NOTE-V: Adverbs concerned with character and intelligence like Foolishly, Generously, Kindly, Stupidly, etc., when placed before a verb, indicate that the action was foolish/kind/generous etc. However when these adverbs are placed after the verb or after verb + object, the meaning then changes; e.g.

CASE-I (Such adverbs when placed before the verb)

i) I foolishly forgot my documents.
ii) He kindly waited for me.
iii) Would you kindly wait?

Above idea can be expressed in the following manner also:

i) It was foolish of me to forget my documents.
ii) It was kind of him to wait.
iii) Would you be kind enough to wait?

CASE-II (Such adverbs when placed after the verb or after verb + object)

i) He spoke kindly. (Means his voice and words were kind)
ii) She paid us generously. (Means she paid more than the usual rate)

i) He foolishly answered the questions. (His manner of answering was foolish.)
ii) He answered the questions foolishly. (His answers were foolish.)

NOTE-VI: BADLY and WELL can be used as adverbs of manner or degree. As adverbs of manner they come after a verb in the active voice or after the object in the manner stated above; and before the past participle (V3) in a passive verb; e.g.

i) He danced badly. (Verb in the Active Voice)
ii) He read well. (Verb in the Active Voice)
iii) She speaks English well. (Verb in the Active Voice)
iv) He paid her badly. (Verb in the Active Voice)
v) She was badly (Verb in the Passive Voice)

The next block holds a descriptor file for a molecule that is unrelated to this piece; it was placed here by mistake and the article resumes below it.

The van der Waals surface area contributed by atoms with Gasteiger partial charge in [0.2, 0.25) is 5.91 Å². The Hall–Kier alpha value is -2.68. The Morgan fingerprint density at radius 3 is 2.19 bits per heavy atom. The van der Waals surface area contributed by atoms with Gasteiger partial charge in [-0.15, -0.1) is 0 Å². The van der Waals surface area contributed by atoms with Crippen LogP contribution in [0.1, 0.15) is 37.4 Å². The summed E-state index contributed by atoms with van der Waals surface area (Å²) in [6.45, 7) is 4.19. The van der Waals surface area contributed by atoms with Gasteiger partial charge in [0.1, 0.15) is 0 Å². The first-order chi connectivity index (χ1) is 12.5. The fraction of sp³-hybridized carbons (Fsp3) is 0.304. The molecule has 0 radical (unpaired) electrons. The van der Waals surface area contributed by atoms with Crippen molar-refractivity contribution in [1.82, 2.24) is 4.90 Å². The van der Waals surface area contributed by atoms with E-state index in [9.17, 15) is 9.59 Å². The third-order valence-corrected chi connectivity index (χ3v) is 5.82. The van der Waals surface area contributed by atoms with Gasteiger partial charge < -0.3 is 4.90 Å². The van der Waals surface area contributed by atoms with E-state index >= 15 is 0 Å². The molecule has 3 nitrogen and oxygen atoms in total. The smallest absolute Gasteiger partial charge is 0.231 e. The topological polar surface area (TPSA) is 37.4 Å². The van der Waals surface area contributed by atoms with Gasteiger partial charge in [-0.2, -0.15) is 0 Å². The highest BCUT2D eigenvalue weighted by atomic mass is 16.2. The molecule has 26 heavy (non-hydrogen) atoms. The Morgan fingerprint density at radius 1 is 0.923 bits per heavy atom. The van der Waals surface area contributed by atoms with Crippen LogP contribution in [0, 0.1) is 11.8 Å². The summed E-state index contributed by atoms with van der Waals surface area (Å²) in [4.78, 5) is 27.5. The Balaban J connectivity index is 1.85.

vi) The trip was well organised. (Verb in the Passive Voice)

BADLY as an adverb of degree usually comes after the object or before the verb in the Active Voice, in the Passive Voice it comes before the past participle (V3); e.g.

The door needs a coat of paint badly.
= The door badly needs a coat of paint.

INCORRECT: My car was damaged badly in the accident.
CORRECT: My car was badly damaged in the accident.

WELL as the degree of manner and WELL as the adverb of degree have the same position. The meaning of WELL may depend on its position; e.g.

a) You know well that I can’t drive (There can be no doubt in your mind about this)
b) You know that I can’t drive well. (I’m not a good driver.)

WELL can be placed after MAY/MIGHT/COULD to emphasise the probability of an action; e.g.

He may well refuse. (means it is quite likely that he will refuse)

B) Adverbs of Place

a) They usually go in end position

i) Can you come over here?
ii) We’ll be at the table there.

b) They sometimes go in front position, especially in writing; e.g.

i) Here she sat.
ii) Outside, there was a small pond.

C) Adverbs of Time